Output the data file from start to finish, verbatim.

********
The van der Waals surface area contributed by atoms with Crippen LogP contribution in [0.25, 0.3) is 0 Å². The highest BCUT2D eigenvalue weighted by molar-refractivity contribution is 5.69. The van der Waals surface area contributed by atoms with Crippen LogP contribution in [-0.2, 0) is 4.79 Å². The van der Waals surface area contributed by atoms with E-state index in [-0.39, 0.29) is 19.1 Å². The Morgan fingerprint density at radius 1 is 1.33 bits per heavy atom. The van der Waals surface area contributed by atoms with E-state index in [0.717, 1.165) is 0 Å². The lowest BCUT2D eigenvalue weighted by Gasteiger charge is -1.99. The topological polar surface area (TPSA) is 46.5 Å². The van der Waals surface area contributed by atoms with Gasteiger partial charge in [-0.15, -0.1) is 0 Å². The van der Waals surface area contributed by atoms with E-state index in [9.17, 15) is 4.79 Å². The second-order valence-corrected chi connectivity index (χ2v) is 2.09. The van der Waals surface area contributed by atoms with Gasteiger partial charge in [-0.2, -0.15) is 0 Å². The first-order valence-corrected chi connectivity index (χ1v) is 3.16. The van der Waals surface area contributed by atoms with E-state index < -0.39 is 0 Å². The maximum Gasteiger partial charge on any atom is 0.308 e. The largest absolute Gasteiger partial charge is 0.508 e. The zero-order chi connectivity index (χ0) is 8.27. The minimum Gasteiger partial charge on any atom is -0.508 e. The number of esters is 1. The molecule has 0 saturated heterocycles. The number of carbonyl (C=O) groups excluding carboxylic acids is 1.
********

The van der Waals surface area contributed by atoms with Crippen LogP contribution in [0.25, 0.3) is 0 Å². The highest BCUT2D eigenvalue weighted by molar-refractivity contribution is 5.69. The van der Waals surface area contributed by atoms with Crippen LogP contribution in [-0.2, 0) is 4.79 Å². The van der Waals surface area contributed by atoms with E-state index in [-0.39, 0.29) is 19.1 Å². The Morgan fingerprint density at radius 1 is 1.33 bits per heavy atom. The van der Waals surface area contributed by atoms with E-state index in [0.717, 1.165) is 0 Å². The lowest BCUT2D eigenvalue weighted by Gasteiger charge is -1.99. The topological polar surface area (TPSA) is 46.5 Å². The van der Waals surface area contributed by atoms with Gasteiger partial charge in [-0.15, -0.1) is 0 Å². The van der Waals surface area contributed by atoms with E-state index in [9.17, 15) is 4.79 Å². The second-order valence-corrected chi connectivity index (χ2v) is 2.09. The van der Waals surface area contributed by atoms with Gasteiger partial charge in [-0.2, -0.15) is 0 Å². The first-order valence-corrected chi connectivity index (χ1v) is 3.16. The van der Waals surface area contributed by atoms with E-state index < -0.39 is 0 Å². The maximum Gasteiger partial charge on any atom is 0.308 e. The largest absolute Gasteiger partial charge is 0.508 e. The zero-order chi connectivity index (χ0) is 8.27. The minimum Gasteiger partial charge on any atom is -0.508 e. The number of esters is 1. The molecule has 0 saturated heterocycles. The number of carbonyl (C=O) groups excluding carboxylic acids is 1.